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  • They’ve hit on free agents. They’ve done pretty well developing their own draft picks. That’s why, after the quarterback’s summer of struggles, the end of the Blake Bortles era is imminent
By Robert Klemko
August 23, 2017

JACKSONVILLE — Blake Bortles is on the ropes. He’s fighting for a starting job with journeyman quarterback Chad Henne, and according to some, the third overall pick of the 2014 draft is losing that fight.

It’s a reality that became obvious to numerous members of the Jacksonville Jaguars offense after joint practices with the Buccaneers. Before Bortles’ dismal performance in a preseason game against Tampa over the weekend, he was struggling similarly against their defense without the threat of a true pass rush. He missed reads, he missed throws, and it hurt the confidence of numerous players who have otherwise applauded the direction of the football team.

His lack of progress this summer is why I believe the team will announce this week that Chad Henne will start Thursday’s preseason game against the Panthers, and ultimately the Week 1 opener at Houston.

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This is a team that recently hit paydirt with free agent Malik Jackson, signing him away from the Broncos and watching him ably anchor the defensive line in 2016. They spent big money in free agency for defensive lineman Calais Campbell and cornerback A.J. Bouye, who have given management no reason to doubt the investment so far. Wide receivers Allen Robinson, Allen Hurns and Marqise Lee have long been a strong group, and the offensive line, anchored by the underrated Brandon Linder, has no obvious weak links.

But for this team, as always, it all comes down to the quarterback. For all the gains Jacksonville has appeared to make in free agency and in developing its own draft picks, the quarterback is treading water. He’s performed abysmally this preseason, generating three points over six drives. Nathaniel Hackett, the former quarterbacks coach who is in his first full season as Jacksonville’s offensive coordinator, has taken a back-to-basics theme as opposed to expanding, as Bortles regressed considerably in 2016 after finishing ’15 with a 35-to-18 TD/INT ratio. Last year, it fell to 23-to-16 as the Jaguars went from 5-11 to 3-13 despite the improvement on defense.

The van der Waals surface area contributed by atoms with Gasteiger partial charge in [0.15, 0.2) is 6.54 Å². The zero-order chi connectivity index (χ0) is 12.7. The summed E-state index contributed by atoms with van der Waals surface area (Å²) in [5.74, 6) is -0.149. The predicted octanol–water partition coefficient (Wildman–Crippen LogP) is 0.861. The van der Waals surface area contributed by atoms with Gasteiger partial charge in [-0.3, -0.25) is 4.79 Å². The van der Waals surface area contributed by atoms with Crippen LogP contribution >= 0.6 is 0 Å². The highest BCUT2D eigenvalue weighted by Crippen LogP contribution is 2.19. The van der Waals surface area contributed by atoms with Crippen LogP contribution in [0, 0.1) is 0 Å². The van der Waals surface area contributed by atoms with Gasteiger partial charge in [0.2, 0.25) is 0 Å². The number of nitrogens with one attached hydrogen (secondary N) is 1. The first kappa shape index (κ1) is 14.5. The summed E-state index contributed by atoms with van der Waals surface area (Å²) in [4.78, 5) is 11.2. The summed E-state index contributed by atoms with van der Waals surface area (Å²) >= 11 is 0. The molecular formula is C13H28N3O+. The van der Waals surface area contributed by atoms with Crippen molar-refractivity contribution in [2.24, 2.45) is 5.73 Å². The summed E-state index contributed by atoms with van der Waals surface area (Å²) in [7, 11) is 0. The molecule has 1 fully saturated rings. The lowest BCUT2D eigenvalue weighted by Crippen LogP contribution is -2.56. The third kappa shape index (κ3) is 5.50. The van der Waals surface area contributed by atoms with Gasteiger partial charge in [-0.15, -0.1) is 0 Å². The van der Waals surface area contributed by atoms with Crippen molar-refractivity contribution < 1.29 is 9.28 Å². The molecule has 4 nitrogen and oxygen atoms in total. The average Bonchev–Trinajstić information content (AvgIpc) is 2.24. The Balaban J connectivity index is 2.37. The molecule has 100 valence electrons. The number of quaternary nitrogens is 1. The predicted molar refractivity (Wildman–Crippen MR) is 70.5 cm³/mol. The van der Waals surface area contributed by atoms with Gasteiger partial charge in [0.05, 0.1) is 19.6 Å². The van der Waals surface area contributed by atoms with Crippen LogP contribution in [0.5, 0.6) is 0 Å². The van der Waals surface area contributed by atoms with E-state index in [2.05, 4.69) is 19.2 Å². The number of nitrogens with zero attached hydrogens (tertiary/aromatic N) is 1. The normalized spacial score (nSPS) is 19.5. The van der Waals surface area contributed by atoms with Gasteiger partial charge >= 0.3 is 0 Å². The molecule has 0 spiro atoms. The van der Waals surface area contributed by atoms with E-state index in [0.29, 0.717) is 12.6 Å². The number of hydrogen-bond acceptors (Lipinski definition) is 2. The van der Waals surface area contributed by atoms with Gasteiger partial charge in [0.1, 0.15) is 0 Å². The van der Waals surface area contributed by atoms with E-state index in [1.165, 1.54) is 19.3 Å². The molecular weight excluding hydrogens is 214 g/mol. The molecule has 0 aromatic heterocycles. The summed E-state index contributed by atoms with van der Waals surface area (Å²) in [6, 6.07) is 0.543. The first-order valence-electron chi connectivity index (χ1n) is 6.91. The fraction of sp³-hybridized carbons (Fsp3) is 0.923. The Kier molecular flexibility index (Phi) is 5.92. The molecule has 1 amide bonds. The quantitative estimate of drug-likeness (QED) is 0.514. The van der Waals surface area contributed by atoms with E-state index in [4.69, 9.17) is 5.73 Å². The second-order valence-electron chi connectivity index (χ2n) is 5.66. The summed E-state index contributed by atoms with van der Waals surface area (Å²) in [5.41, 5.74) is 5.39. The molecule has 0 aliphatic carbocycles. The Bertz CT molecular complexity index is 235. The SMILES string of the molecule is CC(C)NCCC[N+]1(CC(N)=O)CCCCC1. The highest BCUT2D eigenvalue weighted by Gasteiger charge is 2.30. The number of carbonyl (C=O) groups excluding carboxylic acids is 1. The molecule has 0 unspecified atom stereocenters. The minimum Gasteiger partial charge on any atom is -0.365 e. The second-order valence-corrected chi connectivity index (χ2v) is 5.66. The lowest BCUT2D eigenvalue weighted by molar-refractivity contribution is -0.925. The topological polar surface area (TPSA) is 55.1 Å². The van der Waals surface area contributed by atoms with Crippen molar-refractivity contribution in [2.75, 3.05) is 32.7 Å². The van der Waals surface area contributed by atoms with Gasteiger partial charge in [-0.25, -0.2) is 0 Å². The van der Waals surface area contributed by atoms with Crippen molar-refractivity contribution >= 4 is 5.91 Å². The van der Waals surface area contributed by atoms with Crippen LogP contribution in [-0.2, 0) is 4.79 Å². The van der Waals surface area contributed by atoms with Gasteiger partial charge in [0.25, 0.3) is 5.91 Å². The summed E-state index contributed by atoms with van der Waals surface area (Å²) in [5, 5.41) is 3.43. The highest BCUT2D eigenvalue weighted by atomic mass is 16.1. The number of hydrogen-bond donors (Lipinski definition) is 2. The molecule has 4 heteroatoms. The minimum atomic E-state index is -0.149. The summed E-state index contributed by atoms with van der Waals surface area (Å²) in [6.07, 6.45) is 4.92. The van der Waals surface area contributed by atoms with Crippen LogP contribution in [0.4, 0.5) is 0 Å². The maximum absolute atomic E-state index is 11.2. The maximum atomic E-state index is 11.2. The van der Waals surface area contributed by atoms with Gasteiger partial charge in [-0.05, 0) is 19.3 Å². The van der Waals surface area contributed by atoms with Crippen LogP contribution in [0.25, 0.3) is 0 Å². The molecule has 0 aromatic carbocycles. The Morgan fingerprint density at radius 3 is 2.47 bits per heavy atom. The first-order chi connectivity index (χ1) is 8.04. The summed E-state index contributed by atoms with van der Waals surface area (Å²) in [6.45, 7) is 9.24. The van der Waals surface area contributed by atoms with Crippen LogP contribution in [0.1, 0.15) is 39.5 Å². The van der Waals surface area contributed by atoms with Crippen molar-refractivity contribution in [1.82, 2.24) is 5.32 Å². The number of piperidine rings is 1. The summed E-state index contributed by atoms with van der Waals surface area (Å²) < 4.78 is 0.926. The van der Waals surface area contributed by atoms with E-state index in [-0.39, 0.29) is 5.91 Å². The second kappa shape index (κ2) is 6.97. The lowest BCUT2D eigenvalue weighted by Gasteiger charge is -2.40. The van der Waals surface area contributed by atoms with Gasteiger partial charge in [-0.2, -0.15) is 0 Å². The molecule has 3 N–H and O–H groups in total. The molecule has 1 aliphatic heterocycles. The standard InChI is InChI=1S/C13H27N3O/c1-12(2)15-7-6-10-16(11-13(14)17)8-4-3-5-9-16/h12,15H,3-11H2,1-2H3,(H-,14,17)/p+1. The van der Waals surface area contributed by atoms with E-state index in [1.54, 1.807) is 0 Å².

“I think we’ve paid more attention to figuring out what we’re good at,” says veteran wide receiver Arrelious Benn. “Instead of doing so many things, just figuring out the 10-15 plays we’re good at.”

This is pretty basic stuff for a quarterback entering his fourth season.

Players say that this summer, the wide receivers and quarterbacks have spent more time meeting as a group, reviewing practice film and working to identify various looks and how they might translate to pressures and coverage schemes, so receivers and quarterbacks are speaking the same non-verbal language. For a group of starters that has been together for more than three seasons, it could be too little, too late.

“We’re trying to see everything through the same set of eyes,” says Robinson. “I’d say there’s more work with the quarterbacks in meetings than before.”

Adds Benn: “It’s about being more aware of the down and distance and really knowing what’s going on at any point in the game.”

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All the work these starters have done with Bortles could be moot if the Jaguars go with Henne, who once had a small army of believers scattered across NFL coaching staffs. Many who scouted him in 2008 as an incoming rookie came away thinking the Dolphins got a steal in the second round. A fervent minority believes Henne, 32, had his career and a promising set of physical tools stunted by the Dolphins and former head coach Tony Sparano, and that signing with a moribund Jacksonville franchise in 2012 was the final nail in the coffin.

Giving the job to Henne would all but guarantee Bortles plays elsewhere in 2018, given his scheduled $19 million salary in the final year of his contract. The Jaguars picked up Bortles’ fifth-year option in May, but it’s only guaranteed for injury, which means the only way Jacksonville would have to pay up before moving on is if he failed to pass a physical next year. A Henne promotion might also spell the end of the line for general manager Dave Caldwell, who drafted Bortles and whose role has shifted with the addition of Tom Coughlin as Executive Vice President.

For now, Coughlin, Caldwell and head coach Doug Marrone have a decision to make (if they haven’t already made it): Stick with Bortles, and risk further damaging team morale, or go with Henne, and hope for a Rich Gannon-like career reclamation.

Both options are bleak. Either could lead to another top-three pick in the 2018 draft, and another shot to draft a potential franchise quarterback.

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